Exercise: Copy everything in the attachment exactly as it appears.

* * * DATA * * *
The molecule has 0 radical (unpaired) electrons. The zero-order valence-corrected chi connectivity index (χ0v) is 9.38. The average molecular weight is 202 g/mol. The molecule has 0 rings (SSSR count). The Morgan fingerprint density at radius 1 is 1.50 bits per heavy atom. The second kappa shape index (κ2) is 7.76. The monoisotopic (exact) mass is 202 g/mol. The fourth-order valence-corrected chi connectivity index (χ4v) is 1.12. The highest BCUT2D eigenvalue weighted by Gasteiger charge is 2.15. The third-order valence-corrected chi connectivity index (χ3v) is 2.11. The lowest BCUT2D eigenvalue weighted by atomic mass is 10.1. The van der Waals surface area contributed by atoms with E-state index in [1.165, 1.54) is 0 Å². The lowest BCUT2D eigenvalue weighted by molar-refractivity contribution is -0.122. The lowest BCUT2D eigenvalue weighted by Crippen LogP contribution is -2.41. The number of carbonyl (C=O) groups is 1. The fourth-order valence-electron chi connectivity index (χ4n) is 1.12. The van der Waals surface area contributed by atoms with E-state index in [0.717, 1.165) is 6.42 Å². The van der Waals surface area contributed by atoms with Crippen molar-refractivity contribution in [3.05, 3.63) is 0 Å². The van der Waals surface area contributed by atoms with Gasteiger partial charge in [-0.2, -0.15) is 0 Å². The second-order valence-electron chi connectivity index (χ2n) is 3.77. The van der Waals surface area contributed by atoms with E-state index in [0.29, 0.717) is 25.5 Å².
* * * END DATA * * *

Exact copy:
The molecule has 0 radical (unpaired) electrons. The zero-order valence-corrected chi connectivity index (χ0v) is 9.38. The average molecular weight is 202 g/mol. The molecule has 0 rings (SSSR count). The Morgan fingerprint density at radius 1 is 1.50 bits per heavy atom. The second kappa shape index (κ2) is 7.76. The monoisotopic (exact) mass is 202 g/mol. The fourth-order valence-corrected chi connectivity index (χ4v) is 1.12. The highest BCUT2D eigenvalue weighted by Gasteiger charge is 2.15. The third-order valence-corrected chi connectivity index (χ3v) is 2.11. The lowest BCUT2D eigenvalue weighted by atomic mass is 10.1. The van der Waals surface area contributed by atoms with E-state index in [1.165, 1.54) is 0 Å². The lowest BCUT2D eigenvalue weighted by molar-refractivity contribution is -0.122. The lowest BCUT2D eigenvalue weighted by Crippen LogP contribution is -2.41. The number of carbonyl (C=O) groups is 1. The fourth-order valence-electron chi connectivity index (χ4n) is 1.12. The van der Waals surface area contributed by atoms with E-state index in [0.717, 1.165) is 6.42 Å². The van der Waals surface area contributed by atoms with Crippen molar-refractivity contribution in [3.05, 3.63) is 0 Å². The van der Waals surface area contributed by atoms with Gasteiger partial charge in [-0.2, -0.15) is 0 Å². The second-order valence-electron chi connectivity index (χ2n) is 3.77. The van der Waals surface area contributed by atoms with E-state index in [0.29, 0.717) is 25.5 Å².